Holding to Account CoverHolding to Account


The Commissioner has laid out a package of measures that, if adopted, will see minimum standards in complaint handling and oversight of police across all eight police boards in Scotland.

In the Holding to Account report the Commissioner made thirteen recommendations. These range from adopting best practices, such as  publishing procedures for handling complaints, to far-reaching changes that could see complaints sub-committee meetings routinely open to the public.

The report follows an audit by the PCCS that looked at how police boards hold Chief Constables to account in terms of recording and monitoring complaints. The audit also considered the organisational arrangements that boards have in place to fulfil their responsibilities in relation to scrutiny and governance of complaints.

The Commissioner has recommended that a protocol is agreed between police boards and their forces in relation to the provision of statistical and analytical complaint data. This would be particularly valuable in relation to trend analysis, according to the Commissioner who stated:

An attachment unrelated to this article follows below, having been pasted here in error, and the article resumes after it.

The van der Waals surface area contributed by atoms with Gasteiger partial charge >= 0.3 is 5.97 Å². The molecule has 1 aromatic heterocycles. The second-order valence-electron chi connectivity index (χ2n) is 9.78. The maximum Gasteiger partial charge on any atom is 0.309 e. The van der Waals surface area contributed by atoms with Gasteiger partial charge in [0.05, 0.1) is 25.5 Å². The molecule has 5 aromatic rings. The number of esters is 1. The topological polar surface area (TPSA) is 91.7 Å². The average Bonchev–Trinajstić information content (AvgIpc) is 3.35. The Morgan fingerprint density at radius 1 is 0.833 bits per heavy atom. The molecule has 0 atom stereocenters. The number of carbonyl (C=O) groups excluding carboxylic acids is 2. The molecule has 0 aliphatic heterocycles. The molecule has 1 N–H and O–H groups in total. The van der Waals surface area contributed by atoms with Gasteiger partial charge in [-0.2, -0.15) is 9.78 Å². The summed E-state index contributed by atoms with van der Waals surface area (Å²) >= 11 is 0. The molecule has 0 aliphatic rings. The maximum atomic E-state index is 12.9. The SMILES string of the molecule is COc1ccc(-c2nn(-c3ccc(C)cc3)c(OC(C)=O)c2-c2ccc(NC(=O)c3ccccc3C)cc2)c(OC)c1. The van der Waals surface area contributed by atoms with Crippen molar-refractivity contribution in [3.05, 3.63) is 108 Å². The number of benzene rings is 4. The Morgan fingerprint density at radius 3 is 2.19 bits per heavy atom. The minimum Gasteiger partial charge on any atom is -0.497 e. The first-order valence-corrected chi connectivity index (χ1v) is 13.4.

There is some evidence of boards using complaints performance data to identify trends and instigate action plans but my audit revealed that half of Scottish boards have no staff to independently evaluate performance in relation to complaints.

The audit also reveals differing levels of knowledge and expertise on individual police boards, leading the Commissioner to propose that defined selection criteria for members should be introduced to ensure that the complaints sub-committee had the right mix of skills and experience.

One aspect of the Commissioner's work is to drive continuous improvement in relation to complaint handling by the police and police boards. The recommendations are an important part of a process that will bring about a minimum standard in complaint handling and oversight by police boards across Scotland.